Hollywood Whodunits are always wrapped inside certain genre trappings. It either becomes an unemotional police procedural or a stripped-down Dennis Lehane like tale. But, like David Fincher’s “Se7en”, “Zodiac” or Clint Eastwood’s “Mystic River” there rarely comes out a Hollywood crime/drama, which haunts in all the best ways – psychologically or philosophically. French Canadian director Denis Villeneuve’s auspicious American debut “Prisoners” (2013) belongs to that rare kind. It has all the general trajectory of a whodunit thriller, but takes its time to explore each characters involved. It is a tragic tale of violence against children, which might grab you, extracting the expected levels of grief and anger and all the while making it hard to shake it away.
It is another Thanksgiving Day in a small town, in western Pennsylvania. The weather is moody and chilly. Keller and Grace Dover (Hugh Jackman and Maria Bello) visit their friends and neighbor, Franklin (Terrence Howard) and Nancy Birch (Viola Davis) along with their teenage son and kid daughter. The Birch’s have two daughters, both at the same age group as of Dover’s. The kids Anna Dover and Joy Birch are playing around the neighborhood, when they come across creepy RV parked in front of a house. The teenagers Eliza Birch and Ralph Dover takes the kids away from the camper and figures that someone is watching from inside. In the late afternoon, the teenagers have crashed in front of TV. The couples are having one of their heart-pouring conversations.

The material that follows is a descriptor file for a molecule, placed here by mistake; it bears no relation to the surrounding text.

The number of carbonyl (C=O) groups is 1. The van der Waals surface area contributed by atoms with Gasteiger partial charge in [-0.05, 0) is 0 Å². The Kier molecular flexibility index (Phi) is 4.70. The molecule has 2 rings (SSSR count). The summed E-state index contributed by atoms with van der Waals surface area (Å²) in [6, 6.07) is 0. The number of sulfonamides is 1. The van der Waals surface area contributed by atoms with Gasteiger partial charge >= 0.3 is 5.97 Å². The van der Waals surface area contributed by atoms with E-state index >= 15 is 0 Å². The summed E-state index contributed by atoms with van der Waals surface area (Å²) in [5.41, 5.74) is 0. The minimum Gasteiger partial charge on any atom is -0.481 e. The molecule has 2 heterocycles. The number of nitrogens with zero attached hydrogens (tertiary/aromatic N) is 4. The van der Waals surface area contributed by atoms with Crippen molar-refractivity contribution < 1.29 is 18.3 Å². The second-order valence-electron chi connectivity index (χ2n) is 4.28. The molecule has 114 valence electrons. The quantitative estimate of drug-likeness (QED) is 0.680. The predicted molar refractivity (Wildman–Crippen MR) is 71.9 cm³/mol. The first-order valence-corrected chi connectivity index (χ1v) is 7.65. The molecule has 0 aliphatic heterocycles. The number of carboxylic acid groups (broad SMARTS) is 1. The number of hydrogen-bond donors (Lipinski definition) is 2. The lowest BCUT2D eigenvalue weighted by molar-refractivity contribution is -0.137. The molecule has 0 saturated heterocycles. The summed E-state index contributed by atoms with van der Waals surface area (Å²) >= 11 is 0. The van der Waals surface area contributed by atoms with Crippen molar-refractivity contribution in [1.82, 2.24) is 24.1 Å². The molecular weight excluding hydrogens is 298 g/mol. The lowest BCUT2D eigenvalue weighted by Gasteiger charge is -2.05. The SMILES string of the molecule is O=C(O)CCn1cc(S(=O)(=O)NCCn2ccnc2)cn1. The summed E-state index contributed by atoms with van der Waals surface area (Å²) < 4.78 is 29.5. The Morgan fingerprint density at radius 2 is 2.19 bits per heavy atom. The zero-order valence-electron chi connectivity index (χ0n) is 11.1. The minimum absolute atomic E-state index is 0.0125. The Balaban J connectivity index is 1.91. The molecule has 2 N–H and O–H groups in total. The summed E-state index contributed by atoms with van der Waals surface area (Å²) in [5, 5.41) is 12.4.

The kids want to get a whistle from Dover’s house. After getting the permission from their parents and without the help of their siblings they have gone outside. Keller, the bearded survivalist, first realizes the girls’ absence. Soon, panic and fear sets in. After a quick neighborhood search and recon, Keller gets to know about the RV and he calls the police. Detective Loki (Jake Gyllenhaal) is a tattooed lone-wolf cop, who never failed to solve a cast. He is sitting in a diner when he gets a call about the missing children and the RV. In his pursuit, Loki finds Alex Jones (Paul Dano), who at first hides inside the rotten RV. However, it soon comes to light that Alex lacks mental capacity to successfully to do a kidnapping.
Keller incites Loki not to leave Alex. When Alex gets released (after 48 hours), Keller confronts him in the parking lot in front of the media. In a hushed tone, he says, “They didn’t cry until I left them.” Alex goes with his reserved aunt (Melissa Leo), who has raised him. The wounded Keller becomes a vigilante when he kidnaps Alex. He brings him into his old, desolated house and intimates his friend, Franklin. On one side Loki is considering all the possibilities, whereas Keller resorts to brutal torture methods to extract a confession from Alex. The trauma brings a venomous stress on the families as the clock is ticking away. What happened to the girls? That will not be the only question in your mind, when watching this hand-drawn puzzle.